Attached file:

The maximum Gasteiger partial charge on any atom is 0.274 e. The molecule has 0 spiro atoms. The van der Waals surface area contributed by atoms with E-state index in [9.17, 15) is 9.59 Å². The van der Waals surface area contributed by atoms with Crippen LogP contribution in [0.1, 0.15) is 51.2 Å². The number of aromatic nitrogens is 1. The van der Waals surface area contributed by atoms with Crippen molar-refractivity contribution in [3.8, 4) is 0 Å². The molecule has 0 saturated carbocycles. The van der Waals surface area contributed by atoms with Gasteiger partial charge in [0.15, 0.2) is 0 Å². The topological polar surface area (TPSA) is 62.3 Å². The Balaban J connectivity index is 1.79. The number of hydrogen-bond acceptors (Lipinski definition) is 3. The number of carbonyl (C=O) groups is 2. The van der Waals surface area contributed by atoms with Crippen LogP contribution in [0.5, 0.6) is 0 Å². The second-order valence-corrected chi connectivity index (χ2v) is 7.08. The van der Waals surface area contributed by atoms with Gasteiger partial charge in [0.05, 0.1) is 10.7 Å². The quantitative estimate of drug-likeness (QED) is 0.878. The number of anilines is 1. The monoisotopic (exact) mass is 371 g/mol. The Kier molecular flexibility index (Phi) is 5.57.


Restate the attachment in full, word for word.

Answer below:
The maximum Gasteiger partial charge on any atom is 0.274 e. The molecule has 0 spiro atoms. The van der Waals surface area contributed by atoms with E-state index in [9.17, 15) is 9.59 Å². The van der Waals surface area contributed by atoms with Crippen LogP contribution in [0.1, 0.15) is 51.2 Å². The number of aromatic nitrogens is 1. The van der Waals surface area contributed by atoms with Crippen molar-refractivity contribution in [3.8, 4) is 0 Å². The molecule has 0 saturated carbocycles. The van der Waals surface area contributed by atoms with Gasteiger partial charge in [0.15, 0.2) is 0 Å². The topological polar surface area (TPSA) is 62.3 Å². The Balaban J connectivity index is 1.79. The number of hydrogen-bond acceptors (Lipinski definition) is 3. The number of carbonyl (C=O) groups is 2. The van der Waals surface area contributed by atoms with Crippen LogP contribution in [0.5, 0.6) is 0 Å². The second-order valence-corrected chi connectivity index (χ2v) is 7.08. The van der Waals surface area contributed by atoms with Gasteiger partial charge in [0.05, 0.1) is 10.7 Å². The quantitative estimate of drug-likeness (QED) is 0.878. The number of anilines is 1. The monoisotopic (exact) mass is 371 g/mol. The Kier molecular flexibility index (Phi) is 5.57.